Eisai files Leqembi in Korea, as US prospects firm up
Eisai has filed for approval of its Alzheimer’s disease therapy Leqembi in South Korea, just ahead of an FDA advisory committee meeting that has raised confidence that the drug is on course for full approval in the coming weeks.
It is the first filing for Biogen-partnered Leqembi (lecanemab) in Asia after China and Japan, and comes after the amyloid-targeting therapy was also filed in the EU, GB, and Canada. It was granted accelerated approval by the FDA in January.
The next test for the drug will be the FDA’s advisory committee tomorrow, where experts are expected to be asked by the regulator to vote on two questions: whether the results of the CLARITY-AD study support Leqembi’s claimed clinical benefits, and if its overall benefit/risk profile is favourable across a range of patient subgroups.
A briefing document published by the FDA yesterday hasn’t revealed any major concerns at the agency, which notes that the data suggests a “clinically meaningful” effect of the drug on cognition scores, and show “consistently favourable results for the primary and secondary endpoints across the pre-specified subgroups of interest.”
Meanwhile, on safety, the reviewers write that the safety data “do not appear to preclude traditional approval of lecanemab” and are consistent with the current labelling for the drug under the accelerated approval.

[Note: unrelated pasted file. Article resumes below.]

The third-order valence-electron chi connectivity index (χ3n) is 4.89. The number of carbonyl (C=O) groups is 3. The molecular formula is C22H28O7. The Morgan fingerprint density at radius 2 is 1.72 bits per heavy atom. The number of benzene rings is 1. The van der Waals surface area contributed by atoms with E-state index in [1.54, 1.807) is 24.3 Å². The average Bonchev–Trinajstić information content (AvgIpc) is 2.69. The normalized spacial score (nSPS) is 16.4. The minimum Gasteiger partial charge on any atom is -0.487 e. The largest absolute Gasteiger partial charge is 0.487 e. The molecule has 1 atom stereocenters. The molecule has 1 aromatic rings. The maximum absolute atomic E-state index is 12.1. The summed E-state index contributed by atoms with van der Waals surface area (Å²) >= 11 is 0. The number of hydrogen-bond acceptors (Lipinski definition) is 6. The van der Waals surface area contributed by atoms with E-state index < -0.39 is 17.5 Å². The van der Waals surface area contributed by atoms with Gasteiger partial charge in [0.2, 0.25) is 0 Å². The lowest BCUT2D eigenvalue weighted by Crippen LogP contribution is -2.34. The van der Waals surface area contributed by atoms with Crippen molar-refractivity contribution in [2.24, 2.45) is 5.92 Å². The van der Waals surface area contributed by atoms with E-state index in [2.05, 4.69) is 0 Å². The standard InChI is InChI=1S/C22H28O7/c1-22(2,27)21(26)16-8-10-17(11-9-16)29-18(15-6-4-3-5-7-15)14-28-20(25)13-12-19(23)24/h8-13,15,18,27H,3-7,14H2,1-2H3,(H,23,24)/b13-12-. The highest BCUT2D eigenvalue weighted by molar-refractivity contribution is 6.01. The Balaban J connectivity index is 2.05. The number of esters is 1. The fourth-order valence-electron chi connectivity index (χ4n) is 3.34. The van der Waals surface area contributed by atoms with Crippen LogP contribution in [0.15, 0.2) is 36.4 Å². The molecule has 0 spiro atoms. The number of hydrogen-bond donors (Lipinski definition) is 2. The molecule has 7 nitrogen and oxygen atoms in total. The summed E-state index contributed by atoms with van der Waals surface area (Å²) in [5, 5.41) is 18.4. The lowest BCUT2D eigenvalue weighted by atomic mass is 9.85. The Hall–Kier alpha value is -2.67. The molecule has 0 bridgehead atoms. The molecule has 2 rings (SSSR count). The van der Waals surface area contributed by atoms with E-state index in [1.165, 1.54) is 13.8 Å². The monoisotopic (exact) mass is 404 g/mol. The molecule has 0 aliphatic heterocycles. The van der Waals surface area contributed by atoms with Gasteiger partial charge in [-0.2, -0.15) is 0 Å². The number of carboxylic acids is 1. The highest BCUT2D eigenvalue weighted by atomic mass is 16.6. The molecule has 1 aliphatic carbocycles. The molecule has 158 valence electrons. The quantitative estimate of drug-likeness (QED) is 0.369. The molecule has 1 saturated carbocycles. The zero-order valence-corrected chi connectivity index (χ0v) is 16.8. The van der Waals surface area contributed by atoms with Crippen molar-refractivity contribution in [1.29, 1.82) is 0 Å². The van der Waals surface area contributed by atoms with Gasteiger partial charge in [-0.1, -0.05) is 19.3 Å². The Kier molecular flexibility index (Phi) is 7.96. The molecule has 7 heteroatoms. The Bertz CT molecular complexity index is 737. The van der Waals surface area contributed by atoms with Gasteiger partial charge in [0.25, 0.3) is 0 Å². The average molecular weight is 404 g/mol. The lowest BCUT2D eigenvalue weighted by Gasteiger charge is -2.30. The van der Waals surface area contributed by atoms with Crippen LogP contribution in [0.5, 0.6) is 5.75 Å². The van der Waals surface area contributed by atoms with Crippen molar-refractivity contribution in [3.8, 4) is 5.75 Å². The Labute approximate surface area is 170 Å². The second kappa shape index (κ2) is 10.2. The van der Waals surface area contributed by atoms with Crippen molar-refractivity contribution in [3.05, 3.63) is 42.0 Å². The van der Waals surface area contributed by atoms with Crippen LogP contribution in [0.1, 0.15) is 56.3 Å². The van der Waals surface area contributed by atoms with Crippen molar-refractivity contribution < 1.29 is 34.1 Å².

Safety discussion at the meeting will likely focus on the risk of amyloid-related imaging abnormalities (ARIA) – potentially life-threatening reactions that seem to be more common in patients with ApoE ε4 mutations and among those taking anticoagulants – as well as cerebral haemorrhage and infusion-related reactions, such as hypersensitivity.
Eisai and Biogen will be hoping for an advisory committee that is controversy-free, after the debacle of the 2021 meeting for Leqembi forerunner Aduhelm (aducanumab). The FDA approved Aduhelm against the advice of its experts, prompting resignations from the panel and an investigation into allegations that the regulator had not behaved properly during its review process.
The FDA is due to make a decision by 6th July on converting Leqembi to a full approval, which would make it much easier for patients in the US to get access to the drug, as use is currently restricted only to clinical trials.
Even if approved, however, patients in federal care plans will have to participate in a registry that will be used to monitor safety and efficacy, which has been criticised in some quarters as placing an unnecessary barrier to more widespread access.
Overall, though, analysts say they are increasingly confident of approval of Leqembi, with a broad label, and widespread coverage by insurers. Eisai recently said it was forecasting more than $7 billion in Leqembi sales by 2030 if regulatory approvals follow its expected timeline.